I doubt not, the wisest and the most worthy of the English prelates would rather see the privileges of the dissenters enlarged than abridged, in any important article; for, allowing their dissent to be ever so unreasonable, there is no man who has the least knowledge of history or of human nature, but must be sensible, that the very distinguished reputation which the body of the English clergy enjoy at present is, not a little, owing to the existence and respectable figure of the protestant dissenters. Several of the most discerning of the English bishops have given their testimony, directly or indirectly, to this truth; particularly, if I remember right, bishop Gibson, in his charges to the clergy of his diocese. The present state of the dissenting interest can give no alarm to the established clergy with respect to their temporalities; and, certainly, the interests of religious knowledge, which all wise and good men of every denomination have most at heart, cannot fail to be promoted by that spirit of emulation, which will always subsist betwixt scholars and writers in two opposite persuasions.
There is no power on earth, but has grown exorbitant when it has met with no control. What was the character of the Romish clergy before the reformation? how shamefully ignorant, imperious, lazy, and debauched were the bulk of them! whereas very great numbers of them are now sensible, moderate, and virtuous; and little, in comparison, of the old leaven remains, except in Spain and Portugal, where the clergy have no intercourse with protestants, which might call forth an exertion of their faculties, and check the extravagance of their appetites and passions. To say that the English clergy, in future time, would not run into the vices, and sink into the contempt, into which the Romish clergy were sunk before the reformation, when they were in the same circumstances, would be to say they were not men.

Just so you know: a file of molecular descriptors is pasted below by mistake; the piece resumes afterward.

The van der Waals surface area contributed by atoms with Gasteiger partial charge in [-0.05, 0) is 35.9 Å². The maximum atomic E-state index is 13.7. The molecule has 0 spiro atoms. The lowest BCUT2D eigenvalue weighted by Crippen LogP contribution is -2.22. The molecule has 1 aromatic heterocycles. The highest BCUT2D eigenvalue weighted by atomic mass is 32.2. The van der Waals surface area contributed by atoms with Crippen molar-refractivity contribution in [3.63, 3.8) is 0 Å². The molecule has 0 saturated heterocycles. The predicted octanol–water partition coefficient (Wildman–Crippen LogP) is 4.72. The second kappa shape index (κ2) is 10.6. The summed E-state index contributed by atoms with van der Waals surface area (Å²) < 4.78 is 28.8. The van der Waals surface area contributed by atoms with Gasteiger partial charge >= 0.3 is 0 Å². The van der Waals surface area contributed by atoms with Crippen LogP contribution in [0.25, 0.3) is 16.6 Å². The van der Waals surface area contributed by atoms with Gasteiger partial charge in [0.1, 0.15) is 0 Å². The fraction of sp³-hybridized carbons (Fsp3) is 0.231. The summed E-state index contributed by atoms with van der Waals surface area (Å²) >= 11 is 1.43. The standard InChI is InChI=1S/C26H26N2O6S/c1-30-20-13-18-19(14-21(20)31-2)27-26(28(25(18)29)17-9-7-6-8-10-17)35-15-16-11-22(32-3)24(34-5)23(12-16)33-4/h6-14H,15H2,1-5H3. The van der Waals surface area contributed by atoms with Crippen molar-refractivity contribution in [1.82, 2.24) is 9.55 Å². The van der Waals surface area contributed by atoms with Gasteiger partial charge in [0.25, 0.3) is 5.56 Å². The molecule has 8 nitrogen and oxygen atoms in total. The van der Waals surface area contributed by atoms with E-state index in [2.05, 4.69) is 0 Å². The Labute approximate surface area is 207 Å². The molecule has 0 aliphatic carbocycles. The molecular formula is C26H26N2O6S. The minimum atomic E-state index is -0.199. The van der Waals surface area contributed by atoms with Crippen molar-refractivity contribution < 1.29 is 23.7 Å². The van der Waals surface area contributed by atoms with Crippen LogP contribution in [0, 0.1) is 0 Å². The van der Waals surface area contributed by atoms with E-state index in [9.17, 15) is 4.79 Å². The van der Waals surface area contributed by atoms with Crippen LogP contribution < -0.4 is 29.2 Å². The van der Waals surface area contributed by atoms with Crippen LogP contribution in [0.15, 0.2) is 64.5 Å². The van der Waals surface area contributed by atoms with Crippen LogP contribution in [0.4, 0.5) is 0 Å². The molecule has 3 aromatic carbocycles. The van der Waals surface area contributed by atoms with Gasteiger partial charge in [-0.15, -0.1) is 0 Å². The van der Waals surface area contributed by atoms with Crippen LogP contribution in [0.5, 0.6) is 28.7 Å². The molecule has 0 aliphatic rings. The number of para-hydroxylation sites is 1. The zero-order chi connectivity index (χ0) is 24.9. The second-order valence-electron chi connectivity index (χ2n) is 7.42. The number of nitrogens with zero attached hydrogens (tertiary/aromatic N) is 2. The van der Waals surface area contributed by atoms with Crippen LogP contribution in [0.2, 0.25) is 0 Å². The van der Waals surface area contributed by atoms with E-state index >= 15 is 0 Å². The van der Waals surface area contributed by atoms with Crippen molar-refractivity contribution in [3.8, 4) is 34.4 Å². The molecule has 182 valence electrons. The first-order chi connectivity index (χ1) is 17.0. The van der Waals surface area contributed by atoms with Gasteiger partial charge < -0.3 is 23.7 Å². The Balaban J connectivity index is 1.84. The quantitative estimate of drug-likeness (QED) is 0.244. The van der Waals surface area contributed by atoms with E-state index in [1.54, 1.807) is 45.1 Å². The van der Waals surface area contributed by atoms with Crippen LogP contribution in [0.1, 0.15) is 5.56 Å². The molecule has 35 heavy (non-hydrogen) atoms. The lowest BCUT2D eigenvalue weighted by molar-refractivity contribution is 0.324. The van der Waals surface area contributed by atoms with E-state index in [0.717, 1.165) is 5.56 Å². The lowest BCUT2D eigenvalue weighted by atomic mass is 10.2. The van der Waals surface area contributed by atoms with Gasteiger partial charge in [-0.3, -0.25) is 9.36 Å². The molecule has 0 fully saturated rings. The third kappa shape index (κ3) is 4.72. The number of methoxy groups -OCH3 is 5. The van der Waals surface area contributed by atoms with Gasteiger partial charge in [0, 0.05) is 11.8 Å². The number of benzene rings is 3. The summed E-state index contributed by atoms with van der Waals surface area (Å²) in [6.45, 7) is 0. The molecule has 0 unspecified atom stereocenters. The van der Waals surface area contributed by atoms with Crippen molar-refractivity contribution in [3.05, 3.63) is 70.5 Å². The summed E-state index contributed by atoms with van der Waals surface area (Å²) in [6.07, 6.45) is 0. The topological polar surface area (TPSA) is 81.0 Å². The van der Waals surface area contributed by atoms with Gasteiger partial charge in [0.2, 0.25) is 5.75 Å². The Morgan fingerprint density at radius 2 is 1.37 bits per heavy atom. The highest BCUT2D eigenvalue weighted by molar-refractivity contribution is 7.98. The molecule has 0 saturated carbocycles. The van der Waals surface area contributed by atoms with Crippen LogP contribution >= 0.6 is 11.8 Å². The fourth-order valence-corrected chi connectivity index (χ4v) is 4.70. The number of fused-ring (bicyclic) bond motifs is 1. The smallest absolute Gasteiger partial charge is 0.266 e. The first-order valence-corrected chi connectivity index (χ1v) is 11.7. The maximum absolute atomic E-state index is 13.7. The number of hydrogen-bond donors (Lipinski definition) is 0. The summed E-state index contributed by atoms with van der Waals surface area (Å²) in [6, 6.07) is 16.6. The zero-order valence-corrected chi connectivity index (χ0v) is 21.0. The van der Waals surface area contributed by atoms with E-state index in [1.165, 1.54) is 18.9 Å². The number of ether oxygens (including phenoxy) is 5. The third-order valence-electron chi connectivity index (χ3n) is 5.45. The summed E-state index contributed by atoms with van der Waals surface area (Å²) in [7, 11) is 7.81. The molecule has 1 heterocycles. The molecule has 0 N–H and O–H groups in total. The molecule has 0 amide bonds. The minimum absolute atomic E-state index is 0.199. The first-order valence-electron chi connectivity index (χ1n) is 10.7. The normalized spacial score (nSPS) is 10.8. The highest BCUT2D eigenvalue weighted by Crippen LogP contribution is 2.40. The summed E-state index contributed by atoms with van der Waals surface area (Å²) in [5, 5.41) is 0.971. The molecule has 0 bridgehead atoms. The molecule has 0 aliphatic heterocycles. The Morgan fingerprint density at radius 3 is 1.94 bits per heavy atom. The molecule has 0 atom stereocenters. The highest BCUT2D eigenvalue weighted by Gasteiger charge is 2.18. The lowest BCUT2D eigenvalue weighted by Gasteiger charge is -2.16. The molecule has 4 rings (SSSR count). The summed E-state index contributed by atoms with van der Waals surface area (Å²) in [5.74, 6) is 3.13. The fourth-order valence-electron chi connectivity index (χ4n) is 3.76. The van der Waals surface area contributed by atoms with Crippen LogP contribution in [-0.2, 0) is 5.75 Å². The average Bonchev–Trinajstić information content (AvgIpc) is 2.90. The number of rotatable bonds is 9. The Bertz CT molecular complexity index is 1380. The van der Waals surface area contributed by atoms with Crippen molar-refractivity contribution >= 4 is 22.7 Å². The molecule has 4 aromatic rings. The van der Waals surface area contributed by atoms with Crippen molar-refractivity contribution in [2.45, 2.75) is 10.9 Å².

It is Puffendorf, I think, who accounts for the great superiority of the English clergy over the Swedish upon this principle. In Sweden, though it be a protestant country, no dissenters are allowed; and their clergy have never produced any thing, in ethics or divinity, that deserves notice. Whoever made the observation, there is no doubt of the fact.
A few among the inferior clergy may wish the extinction of the dissenting interest, and might be ready to gratify their zeal, by persecuting those of their brethren whose consciences are, more tender than their own; but, certainly, there would not be wanting, in this age, men enow of more humanity, of juster sentiments, and of more enlarged views, among the higher ranks in the church, who would, with indignation, snatch the torch from their misguided hands. The indelible infamy which would, to the latest posterity, pursue the man, who should form, countenance, or even connive at, persecuting measures, in this age of moderation and good sense, will effectually deter men of understanding, and of a just knowledge of the world from these measures; and it is hoped, that men of zeal without knowledge will want abilities and influence to carry such schemes into execution.
[* ]Alliance, p. 81.
[* ]Alliance p. 99.
[* ]Alliance, p. 59.
[§ ]Ib. p. 67.
[‡ ]Ib. p. 69.
[† ]Alliance, p. 5.